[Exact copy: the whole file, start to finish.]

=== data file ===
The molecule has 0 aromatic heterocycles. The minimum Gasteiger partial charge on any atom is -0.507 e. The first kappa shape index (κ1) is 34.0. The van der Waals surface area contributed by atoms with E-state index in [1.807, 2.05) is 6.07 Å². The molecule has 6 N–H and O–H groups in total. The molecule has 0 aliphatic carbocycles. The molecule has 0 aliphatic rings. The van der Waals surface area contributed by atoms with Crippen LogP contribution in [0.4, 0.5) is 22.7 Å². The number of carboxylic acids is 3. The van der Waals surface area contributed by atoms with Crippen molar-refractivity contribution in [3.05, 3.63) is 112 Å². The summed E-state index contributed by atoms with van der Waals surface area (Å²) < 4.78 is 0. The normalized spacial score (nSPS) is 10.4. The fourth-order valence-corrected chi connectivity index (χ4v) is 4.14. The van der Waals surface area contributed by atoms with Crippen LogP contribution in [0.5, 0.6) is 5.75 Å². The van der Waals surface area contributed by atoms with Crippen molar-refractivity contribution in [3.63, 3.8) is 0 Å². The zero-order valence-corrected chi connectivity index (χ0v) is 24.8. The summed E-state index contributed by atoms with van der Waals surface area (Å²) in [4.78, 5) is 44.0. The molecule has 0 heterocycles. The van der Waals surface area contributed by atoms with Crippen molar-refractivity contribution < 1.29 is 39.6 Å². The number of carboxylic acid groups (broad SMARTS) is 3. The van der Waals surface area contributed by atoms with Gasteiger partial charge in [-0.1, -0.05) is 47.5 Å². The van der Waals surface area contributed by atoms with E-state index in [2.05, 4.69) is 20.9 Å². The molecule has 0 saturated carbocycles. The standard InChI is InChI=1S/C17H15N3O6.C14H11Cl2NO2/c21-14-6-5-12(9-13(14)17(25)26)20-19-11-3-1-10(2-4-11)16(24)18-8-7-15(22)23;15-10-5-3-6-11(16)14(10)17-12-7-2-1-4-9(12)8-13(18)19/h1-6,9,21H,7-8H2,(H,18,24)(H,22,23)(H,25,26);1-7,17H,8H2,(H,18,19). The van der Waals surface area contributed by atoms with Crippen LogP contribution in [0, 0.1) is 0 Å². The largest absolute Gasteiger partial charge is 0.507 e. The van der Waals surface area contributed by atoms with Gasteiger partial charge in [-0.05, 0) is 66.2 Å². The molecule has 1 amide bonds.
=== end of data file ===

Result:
The molecule has 0 aromatic heterocycles. The minimum Gasteiger partial charge on any atom is -0.507 e. The first kappa shape index (κ1) is 34.0. The van der Waals surface area contributed by atoms with E-state index in [1.807, 2.05) is 6.07 Å². The molecule has 6 N–H and O–H groups in total. The molecule has 0 aliphatic carbocycles. The molecule has 0 aliphatic rings. The van der Waals surface area contributed by atoms with Crippen LogP contribution in [0.4, 0.5) is 22.7 Å². The number of carboxylic acids is 3. The van der Waals surface area contributed by atoms with Crippen molar-refractivity contribution in [3.05, 3.63) is 112 Å². The summed E-state index contributed by atoms with van der Waals surface area (Å²) < 4.78 is 0. The normalized spacial score (nSPS) is 10.4. The fourth-order valence-corrected chi connectivity index (χ4v) is 4.14. The van der Waals surface area contributed by atoms with Crippen LogP contribution in [0.5, 0.6) is 5.75 Å². The van der Waals surface area contributed by atoms with Crippen molar-refractivity contribution in [3.63, 3.8) is 0 Å². The zero-order valence-corrected chi connectivity index (χ0v) is 24.8. The summed E-state index contributed by atoms with van der Waals surface area (Å²) in [4.78, 5) is 44.0. The molecule has 0 heterocycles. The van der Waals surface area contributed by atoms with Crippen molar-refractivity contribution < 1.29 is 39.6 Å². The number of carboxylic acid groups (broad SMARTS) is 3. The van der Waals surface area contributed by atoms with Gasteiger partial charge in [-0.1, -0.05) is 47.5 Å². The van der Waals surface area contributed by atoms with E-state index in [2.05, 4.69) is 20.9 Å². The molecule has 0 saturated carbocycles. The standard InChI is InChI=1S/C17H15N3O6.C14H11Cl2NO2/c21-14-6-5-12(9-13(14)17(25)26)20-19-11-3-1-10(2-4-11)16(24)18-8-7-15(22)23;15-10-5-3-6-11(16)14(10)17-12-7-2-1-4-9(12)8-13(18)19/h1-6,9,21H,7-8H2,(H,18,24)(H,22,23)(H,25,26);1-7,17H,8H2,(H,18,19). The van der Waals surface area contributed by atoms with Crippen LogP contribution in [0, 0.1) is 0 Å². The largest absolute Gasteiger partial charge is 0.507 e. The van der Waals surface area contributed by atoms with Gasteiger partial charge in [-0.05, 0) is 66.2 Å². The molecule has 1 amide bonds.